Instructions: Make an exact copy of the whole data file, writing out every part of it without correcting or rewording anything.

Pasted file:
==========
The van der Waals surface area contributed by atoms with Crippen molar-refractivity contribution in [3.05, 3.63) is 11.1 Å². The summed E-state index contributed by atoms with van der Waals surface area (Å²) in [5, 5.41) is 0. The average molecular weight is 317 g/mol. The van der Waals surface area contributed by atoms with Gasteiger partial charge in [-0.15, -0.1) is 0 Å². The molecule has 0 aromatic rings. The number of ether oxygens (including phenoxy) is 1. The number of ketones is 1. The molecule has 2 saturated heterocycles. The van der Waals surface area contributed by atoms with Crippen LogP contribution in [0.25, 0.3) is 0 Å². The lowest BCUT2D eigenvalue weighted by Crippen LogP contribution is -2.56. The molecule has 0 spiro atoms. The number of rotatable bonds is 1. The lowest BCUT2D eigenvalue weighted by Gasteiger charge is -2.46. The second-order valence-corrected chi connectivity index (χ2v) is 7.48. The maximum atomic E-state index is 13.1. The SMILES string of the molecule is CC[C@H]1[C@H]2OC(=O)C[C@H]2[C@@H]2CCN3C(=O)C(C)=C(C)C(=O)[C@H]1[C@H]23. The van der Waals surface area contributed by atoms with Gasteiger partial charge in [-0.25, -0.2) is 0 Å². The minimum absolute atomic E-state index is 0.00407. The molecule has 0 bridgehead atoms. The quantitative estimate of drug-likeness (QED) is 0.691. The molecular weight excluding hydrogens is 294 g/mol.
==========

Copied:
The van der Waals surface area contributed by atoms with Crippen molar-refractivity contribution in [3.05, 3.63) is 11.1 Å². The summed E-state index contributed by atoms with van der Waals surface area (Å²) in [5, 5.41) is 0. The average molecular weight is 317 g/mol. The van der Waals surface area contributed by atoms with Gasteiger partial charge in [-0.15, -0.1) is 0 Å². The molecule has 0 aromatic rings. The number of ether oxygens (including phenoxy) is 1. The number of ketones is 1. The molecule has 2 saturated heterocycles. The van der Waals surface area contributed by atoms with Crippen LogP contribution in [0.25, 0.3) is 0 Å². The lowest BCUT2D eigenvalue weighted by Crippen LogP contribution is -2.56. The molecule has 0 spiro atoms. The number of rotatable bonds is 1. The lowest BCUT2D eigenvalue weighted by Gasteiger charge is -2.46. The second-order valence-corrected chi connectivity index (χ2v) is 7.48. The maximum atomic E-state index is 13.1. The SMILES string of the molecule is CC[C@H]1[C@H]2OC(=O)C[C@H]2[C@@H]2CCN3C(=O)C(C)=C(C)C(=O)[C@H]1[C@H]23. The van der Waals surface area contributed by atoms with Gasteiger partial charge in [-0.25, -0.2) is 0 Å². The minimum absolute atomic E-state index is 0.00407. The molecule has 0 bridgehead atoms. The quantitative estimate of drug-likeness (QED) is 0.691. The molecular weight excluding hydrogens is 294 g/mol.